EPR has been given the go-ahead for all-new plans to convert Transport for London’s (TfL) Grade I-listed former headquarters building at 55 Broadway overlooking St James’s Park into a hotel
The scheme replaces an earlier, abandoned proposal by TateHindle, which would have transformed the 14-storey Charles Holden-designed 1929 landmark into luxury flats.
TateHindle won permission for its contentious residential-led overhaul of the Portland stone-clad gem in 2015. However, the consent for the 77-flat project expired in 2018 and TfL subsequently sold the steel-frame block, regarded as London’s first skyscraper, to entrepreneur Tony Matharu’s Integrity International Group, on a 150-year lease.
Prior to the £120 million deal last summer, former deputy chair of TfL Daniel Moylan had warned that any proposed sale would be ‘a tragedy’, describing the Art Deco building as ‘the jewel in the crown of TfL’s design heritage’.
TfL’s decision to move out and release the property on a long-term lease had also been condemned by one-time London Underground design chief Mike Ashworth, London Assembly member Caroline Pidgeon and conservation specialist Richard Griffiths.
During Boris Johnson’s London mayoralty, Moylan, then a key adviser to Johnson, commissioned a report in 2012 which concluded that the building could be modernised to provide ‘good refurbished offices’ for the transport body.
However, last week Westminster Council waved through EPR’s hotel, conference venue and leisure plans for the building and wider ‘Broadway Complex’, which includes 55 Broadway, 100 Petty France and Wing Over Station, and which straddles St James’s Park Tube station.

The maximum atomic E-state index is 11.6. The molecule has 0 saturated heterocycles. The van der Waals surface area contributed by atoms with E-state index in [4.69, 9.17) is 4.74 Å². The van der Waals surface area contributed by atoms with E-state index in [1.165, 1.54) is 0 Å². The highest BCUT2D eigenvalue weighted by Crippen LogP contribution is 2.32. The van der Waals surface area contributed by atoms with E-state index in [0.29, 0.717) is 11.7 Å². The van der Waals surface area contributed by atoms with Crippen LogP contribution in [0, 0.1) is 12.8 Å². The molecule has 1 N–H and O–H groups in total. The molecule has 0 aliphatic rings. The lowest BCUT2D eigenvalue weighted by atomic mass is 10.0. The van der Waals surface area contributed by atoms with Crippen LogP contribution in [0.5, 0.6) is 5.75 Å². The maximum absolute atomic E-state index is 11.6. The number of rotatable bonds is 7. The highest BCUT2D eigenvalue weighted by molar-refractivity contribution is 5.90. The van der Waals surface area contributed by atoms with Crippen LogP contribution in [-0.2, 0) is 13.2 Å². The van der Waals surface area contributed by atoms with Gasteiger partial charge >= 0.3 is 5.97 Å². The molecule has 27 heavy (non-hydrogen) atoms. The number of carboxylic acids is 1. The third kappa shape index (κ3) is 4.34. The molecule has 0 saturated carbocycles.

Blue Orchid Hotels, part of the Integrity International Group, will run the 520-room hotel.
According to the project’s development team, the approved scheme will ‘celebrate the building’s rich history by sensitively restoring its unique features and opening up this iconic landmark for the first time through its imaginative repurposing’.
Matharu added: ’Having worked closely with TfL and a number of other stakeholders, I feel we have a shared vision for the future of this complex. As guardian of the heritage and historical value throughout the buildings, I feel privileged to be leading this exciting project.
’To breathe new life into the space, create new value and to welcome everyone to enjoy this special property will be very rewarding.’
A future timescale is not yet known.
The application to turn 55 Broadway into an hotel was approved last night by @CityWestminster - a wrong and foolish decision, contrary to good conservation principles and certain now to see the building derelict for years, since, post-COVID, there is no foreseeable hotel demand.— Daniel Moylan (@danielmgmoylan) May 27, 2020
Plan 55 broadway
Client Integrity International Group
Architect EPR Architects
Development manager Trilogy Real Estate
Project manager Quartz Project Services
Planning consultant DP9
Employer’s architect Buchanan Hartley
Structural engineer Elliott Wood Partnership
MEP engineer Hoare Lea
Cost consultant Quartz Project Services
History of 55 Broadway
Designed by architect Charles Holden – known for his many Tube stations – 55 Broadway was built in 1929 in an Art Deco, early modernist style as the headquarters of the Underground Electric Railways of London.
The building opened to critical acclaim. The Observer dubbed it ‘the Cathedral of Modernity’ and described it as ‘the most notable building of our time’. The new building served as both offices and as a symbol for the Underground Electric Railways of London, which was subsequently taken into public ownership and became London Transport in 1933.
Due to the exceptional architectural interest of the building and its position as a milestone in 20th-century design, including its status as London’s ‘first skyscraper’, the building received Grade I-listed status in 2011. This was upgraded from Grade II listing in 1970.
Transport for London sold the 55 Broadway Complex in summer 2019 and vacated the building earlier this year.